The ivory-billed woodpecker, long thought to have been pushed into extinction by widespread logging of the American Southeast, has been spotted by scientists for the first time in 60 years soaring through the wild swamplands of southern Arkansas.
The disappearance of the bird, one of the world's largest woodpeckers, has long been held up as a symbol of the disappearance of the American wilderness. Its reappearance was hailed Thursday as a validation of efforts to preserve and restore forested areas throughout the country.
"This is huge," said Frank Gill, a former president of the Audubon Society. "It's kind of like finding Elvis." Reports of sightings have appeared sporadically since the last confirmed appearance of the bird in 1944, but researchers generally have dismissed the reports as the overenthusiastic imaginings of amateurs.
The new conclusion that the species still exists is based on at least eight separate sightings in the last year -- many of them by experienced ornithologists -- and a video captured by David Luneau of the University of Arkansas, Little Rock.
"The bird captured on video is clearly an ivory-billed woodpecker," said ornithologist John Weaver Fitzpatrick of Cornell University, who reported the finding with his colleagues Thursday in the online version of the journal Science.
The bird is hard to misidentify. It has a 3-foot wingspan, is 19 to 21 inches long, and has distinctive black-and-white markings. They are second in size only to the imperial woodpecker of Mexico.
Interior Secretary Gale Norton called the find an "exciting opportunity."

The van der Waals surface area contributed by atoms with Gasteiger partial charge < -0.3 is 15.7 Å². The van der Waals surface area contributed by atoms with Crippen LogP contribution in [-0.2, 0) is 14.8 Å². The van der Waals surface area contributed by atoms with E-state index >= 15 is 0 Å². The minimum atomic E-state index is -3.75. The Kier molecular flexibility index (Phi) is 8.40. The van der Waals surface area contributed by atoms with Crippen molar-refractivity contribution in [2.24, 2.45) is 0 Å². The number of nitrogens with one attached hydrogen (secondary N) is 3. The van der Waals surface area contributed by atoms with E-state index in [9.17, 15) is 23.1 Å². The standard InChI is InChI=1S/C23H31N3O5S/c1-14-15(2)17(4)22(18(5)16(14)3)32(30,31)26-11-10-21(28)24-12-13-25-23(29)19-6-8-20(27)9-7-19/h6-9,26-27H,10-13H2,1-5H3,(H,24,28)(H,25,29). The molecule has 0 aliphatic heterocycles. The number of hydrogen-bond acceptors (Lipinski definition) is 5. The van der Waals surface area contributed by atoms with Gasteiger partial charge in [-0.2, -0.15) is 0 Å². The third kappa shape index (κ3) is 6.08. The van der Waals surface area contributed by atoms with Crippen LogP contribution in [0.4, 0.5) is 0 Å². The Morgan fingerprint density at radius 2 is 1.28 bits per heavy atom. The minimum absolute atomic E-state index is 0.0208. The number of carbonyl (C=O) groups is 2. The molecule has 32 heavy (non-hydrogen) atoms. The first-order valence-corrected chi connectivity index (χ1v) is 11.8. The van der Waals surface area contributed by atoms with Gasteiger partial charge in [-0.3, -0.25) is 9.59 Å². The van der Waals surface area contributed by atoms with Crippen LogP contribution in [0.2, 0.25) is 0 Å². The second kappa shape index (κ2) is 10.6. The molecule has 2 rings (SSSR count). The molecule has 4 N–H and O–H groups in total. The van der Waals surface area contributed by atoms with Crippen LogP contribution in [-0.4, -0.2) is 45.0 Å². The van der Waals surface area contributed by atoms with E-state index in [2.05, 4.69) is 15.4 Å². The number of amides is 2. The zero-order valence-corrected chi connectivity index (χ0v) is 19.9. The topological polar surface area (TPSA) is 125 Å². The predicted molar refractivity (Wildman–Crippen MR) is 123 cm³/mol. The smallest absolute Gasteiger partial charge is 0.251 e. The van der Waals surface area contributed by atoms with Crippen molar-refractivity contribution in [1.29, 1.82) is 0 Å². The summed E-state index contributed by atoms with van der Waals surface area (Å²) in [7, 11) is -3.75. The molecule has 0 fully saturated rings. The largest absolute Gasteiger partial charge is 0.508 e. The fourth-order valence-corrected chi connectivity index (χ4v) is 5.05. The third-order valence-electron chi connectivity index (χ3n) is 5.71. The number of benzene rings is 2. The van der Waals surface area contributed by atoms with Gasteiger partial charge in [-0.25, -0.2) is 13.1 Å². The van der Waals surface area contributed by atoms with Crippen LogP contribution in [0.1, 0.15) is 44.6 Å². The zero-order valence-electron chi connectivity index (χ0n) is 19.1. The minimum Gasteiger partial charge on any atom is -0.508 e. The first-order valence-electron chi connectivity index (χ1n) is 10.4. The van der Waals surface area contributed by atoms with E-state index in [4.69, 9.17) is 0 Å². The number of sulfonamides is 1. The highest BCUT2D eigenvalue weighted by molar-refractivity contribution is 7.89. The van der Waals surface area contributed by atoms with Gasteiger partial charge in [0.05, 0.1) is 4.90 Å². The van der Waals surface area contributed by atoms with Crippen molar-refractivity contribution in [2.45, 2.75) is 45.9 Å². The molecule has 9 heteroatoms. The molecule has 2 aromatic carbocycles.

"Second chances to save wildlife once thought to be extinct are rare," she said at a news conference Thursday, where she announced $10 million in new funds to bolster restoration of the Big Woods of southern Arkansas, where the bird was spotted.
Biologist E.O. Wilson called them "the signature bird" of the southern coastal plain.
Males have a red crest, while females have a black head and crest. White wing patches and a stripe down the side of the head and continuing down its back distinguish the ivory-billed bird from the pileated woodpecker, which is nearly as large and much more abundant. The birds also have a large, light-colored, chisel-tipped bill; the pileated woodpecker has a much darker bill.
Dead trees provide nesting sites and food. The birds remove bark by pecking at it with their characteristic double-tap drumming -- which researchers also have heard frequently in the Big Woods area. Females lay a clutch of three to four eggs, for which the males assume sole responsibility at night.
A nesting pair require about three square miles of forest for sustenance, so that even when the birds were widespread, their populations were never dense.
The creature is sometimes called the "Lord, God bird," Fitzpatrick said Thursday. "It's such a striking bird that, when people would see it, they would say, 'Lord, God, what a woodpecker!' "
Scientists do not know how many ivory-billed woodpeckers there are in the region or whether they have seen many or just one male. Because the lifespan is only about 16 years, Fitzpatrick speculated that there is at least one breeding pair.
Researchers said that the Big Woods area has been in the process of restoration for several years and is now about 40 percent along the way toward maturity. Restoration has probably provided new food and nesting sites for what might have been a very small group of the birds, allowing their numbers to expand to a point where they began to come in contact with humans.